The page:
What needs to start before systems stop working?

Facility Managers often need to be jugglers too, keeping the needs of building occupants met with one hand while keeping the building manager they report to, and often the building owner, happy with the other. It can be tempting to defer reporting problems for as long as possible, while immediate demands often make long-term planning a challenge.

However, building systems have a finite lifetime. As they age, they will experience faults that cannot keep being patched up with short term solutions. What Property Managers and building owners really need from their Facility Managers is thorough planning and reporting with a long-term view.

A Facility Manager should be aware of what plant and systems are installed and be able to answer some key questions. What physical condition is it in? What about its operational condition? What stage of life is it at? And are the equipment and systems appropriate for the current building use and for the future? Knowing the answers to these questions means smarter planning can start.

For example, it makes it easier to budget when you know the full replacement value of the installed plant, along with its current and residual value. It gives context for any costs that arise, allowing the cost of repairs or upgrades to be seen as part of a bigger picture. When a Facility Manager knows the likely life left in a particular piece of equipment, they can make the case for setting a budget or sinking funds for the work years in advance. Being able to forecast future costs for HVAC, electrical and hydraulic systems means there are fewer expensive surprises for the building owner.

The other big question Facility Managers face is when to schedule in upgrade work. Is it when the tenant’s lease has expired, and a new tenant is planned? Or when a tenant undertakes a significant internal layout change? Both are options when it is known well in advance what plant needs upgrading or replacing. What about if it is nearing the end of its economic life, or it fails completely? If it becomes unreliable or outages happen, the work must happen urgently and without preplanning. This can cause significant downtime and disruption and increased maintenance costs, both of which can lead to tenant complaints.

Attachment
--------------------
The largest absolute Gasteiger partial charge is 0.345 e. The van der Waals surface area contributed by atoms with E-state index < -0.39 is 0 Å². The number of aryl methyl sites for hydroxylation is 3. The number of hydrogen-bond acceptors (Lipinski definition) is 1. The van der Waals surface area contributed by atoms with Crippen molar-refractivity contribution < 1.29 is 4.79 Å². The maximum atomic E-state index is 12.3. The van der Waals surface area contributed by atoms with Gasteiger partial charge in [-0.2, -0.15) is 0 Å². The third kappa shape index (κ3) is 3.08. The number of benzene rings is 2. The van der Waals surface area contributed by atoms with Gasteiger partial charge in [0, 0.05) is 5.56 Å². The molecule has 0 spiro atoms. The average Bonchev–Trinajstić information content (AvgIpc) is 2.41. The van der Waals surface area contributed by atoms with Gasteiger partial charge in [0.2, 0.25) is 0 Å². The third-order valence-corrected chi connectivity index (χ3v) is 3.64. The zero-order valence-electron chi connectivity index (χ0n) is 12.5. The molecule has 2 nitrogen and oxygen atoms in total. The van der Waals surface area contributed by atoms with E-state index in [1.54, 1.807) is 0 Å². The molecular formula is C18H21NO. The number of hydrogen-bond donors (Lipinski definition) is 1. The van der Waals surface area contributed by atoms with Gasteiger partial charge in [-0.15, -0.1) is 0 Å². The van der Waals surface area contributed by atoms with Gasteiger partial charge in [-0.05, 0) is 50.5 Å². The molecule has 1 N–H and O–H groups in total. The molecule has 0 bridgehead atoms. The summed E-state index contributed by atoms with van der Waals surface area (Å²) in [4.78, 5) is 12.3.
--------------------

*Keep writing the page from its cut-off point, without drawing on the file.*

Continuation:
Ultimately, short term thinking is expensive. Unplanned expenditure for failed plant can cause immediate budgeting issues and major frustration for the building owner who is footing the bill.

There are other costs too when unplanned plant upgrades are urgently required. There is less time to follow a thorough design process and specify the right equipment. Urgency means that a tender process to find the most competitive pricing is not a realistic option. Sometimes the best solution is equipment with a long lead time for procurement, so compromises are made. Unfortunately, an off-the-shelf stop gap solution will still be a compromised solution, 20 years down the track.